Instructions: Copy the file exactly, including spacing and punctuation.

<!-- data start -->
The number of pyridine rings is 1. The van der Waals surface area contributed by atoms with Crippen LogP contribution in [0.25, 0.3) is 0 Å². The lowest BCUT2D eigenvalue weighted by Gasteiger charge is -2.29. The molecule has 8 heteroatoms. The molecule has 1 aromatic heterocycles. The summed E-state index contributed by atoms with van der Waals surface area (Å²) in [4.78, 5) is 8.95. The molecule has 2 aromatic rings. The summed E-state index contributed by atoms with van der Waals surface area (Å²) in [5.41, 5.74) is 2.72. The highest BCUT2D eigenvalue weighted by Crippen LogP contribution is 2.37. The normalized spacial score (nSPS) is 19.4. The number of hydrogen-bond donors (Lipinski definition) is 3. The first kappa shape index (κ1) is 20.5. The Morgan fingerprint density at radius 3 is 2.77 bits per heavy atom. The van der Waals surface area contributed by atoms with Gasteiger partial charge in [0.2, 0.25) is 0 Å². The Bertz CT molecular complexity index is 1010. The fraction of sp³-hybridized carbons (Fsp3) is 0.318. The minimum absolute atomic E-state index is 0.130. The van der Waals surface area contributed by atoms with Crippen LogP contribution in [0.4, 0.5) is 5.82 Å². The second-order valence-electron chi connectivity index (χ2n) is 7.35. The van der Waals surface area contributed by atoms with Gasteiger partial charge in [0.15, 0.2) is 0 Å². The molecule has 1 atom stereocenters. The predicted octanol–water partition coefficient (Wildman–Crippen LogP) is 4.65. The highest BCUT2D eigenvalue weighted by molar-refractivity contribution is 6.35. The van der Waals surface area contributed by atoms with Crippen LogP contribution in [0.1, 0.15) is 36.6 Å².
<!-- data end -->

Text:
The number of pyridine rings is 1. The van der Waals surface area contributed by atoms with Crippen LogP contribution in [0.25, 0.3) is 0 Å². The lowest BCUT2D eigenvalue weighted by Gasteiger charge is -2.29. The molecule has 8 heteroatoms. The molecule has 1 aromatic heterocycles. The summed E-state index contributed by atoms with van der Waals surface area (Å²) in [4.78, 5) is 8.95. The molecule has 2 aromatic rings. The summed E-state index contributed by atoms with van der Waals surface area (Å²) in [5.41, 5.74) is 2.72. The highest BCUT2D eigenvalue weighted by Crippen LogP contribution is 2.37. The normalized spacial score (nSPS) is 19.4. The number of hydrogen-bond donors (Lipinski definition) is 3. The first kappa shape index (κ1) is 20.5. The Morgan fingerprint density at radius 3 is 2.77 bits per heavy atom. The van der Waals surface area contributed by atoms with Gasteiger partial charge in [0.2, 0.25) is 0 Å². The Bertz CT molecular complexity index is 1010. The fraction of sp³-hybridized carbons (Fsp3) is 0.318. The minimum absolute atomic E-state index is 0.130. The van der Waals surface area contributed by atoms with Crippen LogP contribution in [0.4, 0.5) is 5.82 Å². The second-order valence-electron chi connectivity index (χ2n) is 7.35. The van der Waals surface area contributed by atoms with Gasteiger partial charge in [0.15, 0.2) is 0 Å². The molecule has 1 atom stereocenters. The predicted octanol–water partition coefficient (Wildman–Crippen LogP) is 4.65. The highest BCUT2D eigenvalue weighted by molar-refractivity contribution is 6.35. The van der Waals surface area contributed by atoms with Crippen LogP contribution in [0.1, 0.15) is 36.6 Å².